WASHINGTON - The Justice Department will help fight crime while it tries to strengthen the bonds between police and residents of six ethnically diverse cities, including Stockton, Calif., and Fort Worth, Texas, under a new program resulting from the turmoil in Ferguson, Mo.

The selected cities will receive high-powered technical, research, and training assistance designed to "enhance procedural justice, reduce bias, and support reconciliation," according to officials who rolled out the program's details Thursday.

A $4.75 million federal grant will fund the effort for three years. By chance, it was unveiled about 13 hours after two police officers were shot and wounded during a late-night demonstration in Ferguson.

"Incidents like the one we have witnessed throw into sharp relief why conversations like the one we convened today, to build trust between law enforcement and community members, are so important," Attorney General Eric H. Holder Jr. said.

The program is formally dubbed the National Initiative for Building Community Trust and Justice. Its outlines were announced in September after the shooting of unarmed teenager Michael Brown by a Ferguson police officer prompted widespread demonstrations and broader scrutiny of frayed relations between civilians and law enforcement.

The selected cities range in population from Stockton's 298,000 to Fort Worth's 792,000. The other cities in the pilot program are Pittsburgh; Minneapolis; Gary, Ind.; and Birmingham, Ala.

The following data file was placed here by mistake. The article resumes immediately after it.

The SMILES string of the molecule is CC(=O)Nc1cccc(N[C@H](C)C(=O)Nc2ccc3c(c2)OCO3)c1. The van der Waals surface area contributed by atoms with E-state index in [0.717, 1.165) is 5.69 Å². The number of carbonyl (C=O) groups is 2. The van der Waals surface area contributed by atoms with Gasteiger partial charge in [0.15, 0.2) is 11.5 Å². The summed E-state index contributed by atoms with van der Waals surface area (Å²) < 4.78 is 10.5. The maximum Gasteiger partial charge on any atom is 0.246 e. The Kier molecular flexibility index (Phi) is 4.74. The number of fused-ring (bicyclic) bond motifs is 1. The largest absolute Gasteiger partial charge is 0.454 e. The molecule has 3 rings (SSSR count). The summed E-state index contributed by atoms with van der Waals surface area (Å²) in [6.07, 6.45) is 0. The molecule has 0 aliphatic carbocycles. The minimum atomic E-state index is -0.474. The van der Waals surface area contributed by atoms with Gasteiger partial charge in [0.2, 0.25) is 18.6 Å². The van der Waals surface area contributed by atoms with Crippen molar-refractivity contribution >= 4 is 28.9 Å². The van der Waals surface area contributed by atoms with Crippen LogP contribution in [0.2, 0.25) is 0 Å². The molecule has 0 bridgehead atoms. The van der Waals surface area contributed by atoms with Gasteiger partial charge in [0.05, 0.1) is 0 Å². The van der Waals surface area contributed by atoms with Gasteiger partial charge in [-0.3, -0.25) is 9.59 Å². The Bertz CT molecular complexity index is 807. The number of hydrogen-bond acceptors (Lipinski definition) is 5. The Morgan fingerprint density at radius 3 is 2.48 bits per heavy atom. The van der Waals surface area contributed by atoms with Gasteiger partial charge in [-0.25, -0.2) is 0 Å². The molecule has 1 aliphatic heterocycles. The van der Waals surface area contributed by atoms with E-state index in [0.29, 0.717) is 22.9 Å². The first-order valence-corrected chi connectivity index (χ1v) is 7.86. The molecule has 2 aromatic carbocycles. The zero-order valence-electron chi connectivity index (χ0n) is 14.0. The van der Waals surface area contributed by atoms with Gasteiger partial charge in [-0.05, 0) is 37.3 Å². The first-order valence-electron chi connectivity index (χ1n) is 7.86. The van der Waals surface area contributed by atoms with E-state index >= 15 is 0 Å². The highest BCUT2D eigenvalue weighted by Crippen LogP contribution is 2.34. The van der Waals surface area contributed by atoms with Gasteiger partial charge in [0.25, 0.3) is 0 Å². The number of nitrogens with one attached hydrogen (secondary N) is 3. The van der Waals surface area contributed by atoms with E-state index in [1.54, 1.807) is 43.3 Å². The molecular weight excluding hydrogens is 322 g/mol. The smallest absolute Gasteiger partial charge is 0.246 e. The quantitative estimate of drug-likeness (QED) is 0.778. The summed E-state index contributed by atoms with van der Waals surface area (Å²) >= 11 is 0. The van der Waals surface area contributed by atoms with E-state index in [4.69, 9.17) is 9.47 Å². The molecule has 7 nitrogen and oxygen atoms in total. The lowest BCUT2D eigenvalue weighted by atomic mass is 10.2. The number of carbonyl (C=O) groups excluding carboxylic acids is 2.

Like Ferguson, the cities selected for the Justice Department program have significant ethnic minority populations.

Forty percent of Stockton's residents are Hispanic, 21 percent are Asian, and 12 percent are African American. In Fort Worth, 19 percent are African American and 34 percent are Hispanic.

"African Americans and Latinos have a sense of distrust about law enforcement," John Ervin 3d, founder of a Modesto, Calif.-based teen mentoring program called Project UPLIFT, said in an interview Thursday, adding that the Justice Department program could help "as long as it's a joint effort between law enforcement and the community."

Underscoring the heightened attention being paid to the issue, Ervin and other northern San Joaquin Valley community leaders will participate in an all-day American Leadership Forum conference about community relations with law enforcement Sunday at the University of the Pacific in Stockton.

Fort Worth Police Chief Rhonda Robertson said her department was "honored" to be selected.